If we claim to be sinless, we are self-deceived and strangers to the truth. If we confess our sins, he is just, and may be trusted to forgive our sins and cleanse us from every kind of wrong; but if we say we have committed no sin, we make him out to be a liar, and then his word has no place in us. — 1 John 1:8–19

Phillip C., Australia, 17 July 2016

A good analogy I've found is weighing a pencil on a Bathroom scale. You can certainly weigh the pencil on the scale but the scale probably won't move enough for you to get a reasonable reading. On the flip side, you can also try weighing a bucket of water on a kitchen scale and likely it'll go over the reading range.

But never in either case should the scale give a reading that lies within it's appropriate reading range. That would make it a false reading.

Similarly, if Radiometric dating were robust, it would not be fooled or thrown off when significantly under or over age items are dated. You would clearly see that the date readings are outside of the appropriate reading range and respond appropriately.

remik B., United States, 17 July 2016

Part of the old age belief is due to the speed of light measured. I know it’s a bit off topic, but is it possible light does not travel, but exists? And what we measure is the speed at which we come to the realization of light existing? Maybe we are looking at the whole thing wrong. what is the propulsion for light? Wouldn’t that squash this radiometric datng?

Jonathan Sarfati responds

No, it is not possible that light doesn't travel. The speed of light is one of the best-established constants in science. For a solution to the problem you allude to, see Chapter 5 of the Creation Answers Book, How can we see stars in a young universe? that covers:

  • If the universe is young and it takes millions of years for light to get to us from many stars, how can we see them?
  • Did God create light in transit?
  • Was the speed of light faster in the past?
  • Does this have anything to do with the ‘big bang’?

Jack L., United States, 17 July 2016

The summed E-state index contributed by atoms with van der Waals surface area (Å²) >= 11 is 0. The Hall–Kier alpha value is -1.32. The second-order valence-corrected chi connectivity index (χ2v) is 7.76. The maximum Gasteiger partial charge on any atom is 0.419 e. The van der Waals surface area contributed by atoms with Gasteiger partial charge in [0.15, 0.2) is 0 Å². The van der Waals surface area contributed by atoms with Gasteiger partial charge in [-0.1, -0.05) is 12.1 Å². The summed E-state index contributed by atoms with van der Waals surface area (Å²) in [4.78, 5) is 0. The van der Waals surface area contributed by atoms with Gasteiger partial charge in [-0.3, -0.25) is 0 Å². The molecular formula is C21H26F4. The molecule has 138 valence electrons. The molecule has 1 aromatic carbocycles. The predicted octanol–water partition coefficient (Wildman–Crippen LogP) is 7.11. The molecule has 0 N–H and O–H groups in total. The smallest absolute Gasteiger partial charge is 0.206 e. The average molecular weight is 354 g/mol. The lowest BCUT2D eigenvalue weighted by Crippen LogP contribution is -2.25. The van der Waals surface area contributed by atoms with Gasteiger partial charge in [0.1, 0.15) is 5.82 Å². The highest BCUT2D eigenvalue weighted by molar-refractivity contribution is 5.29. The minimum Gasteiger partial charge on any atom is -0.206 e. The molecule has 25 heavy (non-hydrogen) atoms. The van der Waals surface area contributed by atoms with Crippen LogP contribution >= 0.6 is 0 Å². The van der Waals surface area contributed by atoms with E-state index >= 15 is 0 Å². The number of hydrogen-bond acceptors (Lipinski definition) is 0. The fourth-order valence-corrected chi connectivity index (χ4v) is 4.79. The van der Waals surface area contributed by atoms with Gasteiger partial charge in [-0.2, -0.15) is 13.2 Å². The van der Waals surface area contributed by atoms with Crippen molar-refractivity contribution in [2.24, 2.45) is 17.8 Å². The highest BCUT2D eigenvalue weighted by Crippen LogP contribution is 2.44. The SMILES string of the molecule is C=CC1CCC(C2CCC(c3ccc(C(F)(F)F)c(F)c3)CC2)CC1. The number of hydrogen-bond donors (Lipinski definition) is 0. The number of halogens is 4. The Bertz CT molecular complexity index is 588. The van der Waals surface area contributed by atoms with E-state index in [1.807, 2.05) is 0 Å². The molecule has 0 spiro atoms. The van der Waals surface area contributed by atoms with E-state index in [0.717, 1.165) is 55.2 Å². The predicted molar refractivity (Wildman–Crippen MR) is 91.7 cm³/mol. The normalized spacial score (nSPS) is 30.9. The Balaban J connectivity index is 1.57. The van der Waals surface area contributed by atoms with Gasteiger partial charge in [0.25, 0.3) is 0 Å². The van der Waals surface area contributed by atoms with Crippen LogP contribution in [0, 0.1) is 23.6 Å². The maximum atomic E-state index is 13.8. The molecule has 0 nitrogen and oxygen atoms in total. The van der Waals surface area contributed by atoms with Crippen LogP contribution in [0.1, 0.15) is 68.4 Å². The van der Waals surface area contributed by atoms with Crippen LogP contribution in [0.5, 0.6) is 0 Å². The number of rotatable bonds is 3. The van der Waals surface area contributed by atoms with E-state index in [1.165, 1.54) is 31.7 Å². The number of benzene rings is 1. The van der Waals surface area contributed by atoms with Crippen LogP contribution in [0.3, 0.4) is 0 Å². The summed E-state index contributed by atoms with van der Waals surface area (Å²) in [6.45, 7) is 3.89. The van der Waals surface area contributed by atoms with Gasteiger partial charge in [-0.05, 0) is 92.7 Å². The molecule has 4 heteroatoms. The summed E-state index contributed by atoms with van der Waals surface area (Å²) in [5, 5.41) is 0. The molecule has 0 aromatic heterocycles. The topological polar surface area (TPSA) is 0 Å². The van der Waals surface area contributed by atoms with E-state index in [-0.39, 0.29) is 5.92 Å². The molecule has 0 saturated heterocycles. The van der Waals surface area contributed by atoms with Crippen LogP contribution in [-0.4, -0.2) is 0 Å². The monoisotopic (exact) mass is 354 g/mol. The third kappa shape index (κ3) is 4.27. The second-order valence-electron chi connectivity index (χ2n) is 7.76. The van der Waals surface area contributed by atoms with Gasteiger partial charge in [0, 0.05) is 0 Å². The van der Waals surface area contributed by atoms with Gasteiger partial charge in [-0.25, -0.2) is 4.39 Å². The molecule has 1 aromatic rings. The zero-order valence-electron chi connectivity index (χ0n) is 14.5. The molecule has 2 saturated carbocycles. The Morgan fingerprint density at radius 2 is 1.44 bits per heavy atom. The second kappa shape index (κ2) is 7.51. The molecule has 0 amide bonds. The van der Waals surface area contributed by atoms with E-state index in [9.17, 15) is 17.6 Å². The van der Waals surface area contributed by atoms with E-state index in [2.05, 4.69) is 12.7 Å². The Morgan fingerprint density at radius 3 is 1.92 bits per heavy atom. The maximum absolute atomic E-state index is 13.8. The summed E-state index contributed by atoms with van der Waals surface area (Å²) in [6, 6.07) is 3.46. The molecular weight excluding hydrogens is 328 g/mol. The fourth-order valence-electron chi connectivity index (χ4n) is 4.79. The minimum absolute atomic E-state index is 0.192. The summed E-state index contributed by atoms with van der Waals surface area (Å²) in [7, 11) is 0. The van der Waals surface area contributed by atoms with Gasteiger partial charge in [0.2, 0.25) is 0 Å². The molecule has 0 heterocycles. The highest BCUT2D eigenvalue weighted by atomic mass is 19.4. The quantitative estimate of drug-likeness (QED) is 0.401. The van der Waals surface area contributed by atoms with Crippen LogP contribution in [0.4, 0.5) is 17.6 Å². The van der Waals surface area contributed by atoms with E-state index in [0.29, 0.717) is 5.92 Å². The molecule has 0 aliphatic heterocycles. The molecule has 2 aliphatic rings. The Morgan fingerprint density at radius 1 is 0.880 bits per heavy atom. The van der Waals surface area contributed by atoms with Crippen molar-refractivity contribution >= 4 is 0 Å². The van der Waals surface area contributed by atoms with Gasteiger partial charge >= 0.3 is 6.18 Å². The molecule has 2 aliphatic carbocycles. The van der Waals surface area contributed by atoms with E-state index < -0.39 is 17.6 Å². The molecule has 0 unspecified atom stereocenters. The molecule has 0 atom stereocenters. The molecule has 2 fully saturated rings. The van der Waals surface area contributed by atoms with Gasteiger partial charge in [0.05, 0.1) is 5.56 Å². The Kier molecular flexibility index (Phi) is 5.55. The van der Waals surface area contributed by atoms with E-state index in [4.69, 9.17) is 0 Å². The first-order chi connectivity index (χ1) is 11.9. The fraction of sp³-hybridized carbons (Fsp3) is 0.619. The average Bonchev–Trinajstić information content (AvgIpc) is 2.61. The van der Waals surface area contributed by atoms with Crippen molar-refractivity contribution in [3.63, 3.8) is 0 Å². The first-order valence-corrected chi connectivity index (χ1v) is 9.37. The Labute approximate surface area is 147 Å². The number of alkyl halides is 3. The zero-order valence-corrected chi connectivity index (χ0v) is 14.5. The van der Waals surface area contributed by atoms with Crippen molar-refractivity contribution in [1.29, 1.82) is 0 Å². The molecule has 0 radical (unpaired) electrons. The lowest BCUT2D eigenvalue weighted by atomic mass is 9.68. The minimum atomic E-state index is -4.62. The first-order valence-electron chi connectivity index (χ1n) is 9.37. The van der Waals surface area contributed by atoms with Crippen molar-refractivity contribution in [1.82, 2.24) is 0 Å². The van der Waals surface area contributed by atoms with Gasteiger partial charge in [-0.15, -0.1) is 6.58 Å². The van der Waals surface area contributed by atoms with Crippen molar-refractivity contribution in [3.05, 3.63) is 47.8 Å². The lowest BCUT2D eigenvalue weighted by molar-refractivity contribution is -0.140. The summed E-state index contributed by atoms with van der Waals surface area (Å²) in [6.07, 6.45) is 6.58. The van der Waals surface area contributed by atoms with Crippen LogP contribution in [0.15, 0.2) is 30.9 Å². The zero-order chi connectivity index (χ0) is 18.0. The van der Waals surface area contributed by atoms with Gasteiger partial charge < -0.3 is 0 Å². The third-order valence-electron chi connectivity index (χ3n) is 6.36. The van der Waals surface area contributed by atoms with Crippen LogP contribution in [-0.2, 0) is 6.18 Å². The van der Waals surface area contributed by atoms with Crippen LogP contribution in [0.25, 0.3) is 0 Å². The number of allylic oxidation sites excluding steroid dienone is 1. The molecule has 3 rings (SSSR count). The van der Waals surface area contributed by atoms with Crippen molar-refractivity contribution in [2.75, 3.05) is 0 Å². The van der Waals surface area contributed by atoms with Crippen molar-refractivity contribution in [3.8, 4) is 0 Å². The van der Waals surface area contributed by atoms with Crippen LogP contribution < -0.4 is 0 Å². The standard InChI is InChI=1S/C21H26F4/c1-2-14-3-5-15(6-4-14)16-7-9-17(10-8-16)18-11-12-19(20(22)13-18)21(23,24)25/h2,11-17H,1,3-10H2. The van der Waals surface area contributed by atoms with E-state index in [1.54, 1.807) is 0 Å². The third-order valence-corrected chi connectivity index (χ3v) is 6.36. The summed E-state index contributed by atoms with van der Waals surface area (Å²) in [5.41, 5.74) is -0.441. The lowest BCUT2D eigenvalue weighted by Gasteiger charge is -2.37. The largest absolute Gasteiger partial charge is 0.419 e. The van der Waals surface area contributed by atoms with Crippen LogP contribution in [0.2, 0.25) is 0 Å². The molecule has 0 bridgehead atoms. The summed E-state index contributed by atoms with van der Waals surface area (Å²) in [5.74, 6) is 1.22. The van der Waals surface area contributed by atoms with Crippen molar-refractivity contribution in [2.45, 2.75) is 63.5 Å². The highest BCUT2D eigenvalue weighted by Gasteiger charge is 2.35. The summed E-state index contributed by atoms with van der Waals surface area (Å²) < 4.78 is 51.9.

I've done professional hardware and software testing all my life. Just from that perspective, radiometric dating is...junk...if it cannot be proven to work on any samples, it must be rejected. Period. To me, this is obvious.

Larry D., United States, 16 July 2016

I smiled. You folks are so sharp. I mean that. Maybe it's not a big deal to you to have discovered the ref./Wikipedia thing, but I think that you all probably have a natural smartness about you but also, it's enhanced by the Holy Spirit due to your endeavoring to uphold God's Holy Word. Thank you.

Somewhat aside: Thank you for all the materials you both provide for "free" as well as all the materials available for purchasing. I love to buy books and DVDs for my grandchildren. They are growing up (20 so far) with the knowledge of the Truth.

May our Lord continue to bless your efforts as you continue to be a blessing to Him.

M. H., United States, 16 July 2016

This is an excellent article. It highlights, very well, the problem with assuming that "science" is absolute truth. When it comes to forensic science, which so much of evolution is, there must be a lot of assumptions and interpretations. This leaves lots of room for world views to influence the conclusions.

It also leads to the problem of assuming that we should change our interpretation of the Bible instead of changing our interpretation of the scientific facts.

Thanks for your ministry!

Philip R., Australia, 16 July 2016

In other words, according to the correspondent, in order to know what method to use to find out how old a sample is, you first need to know how old it is?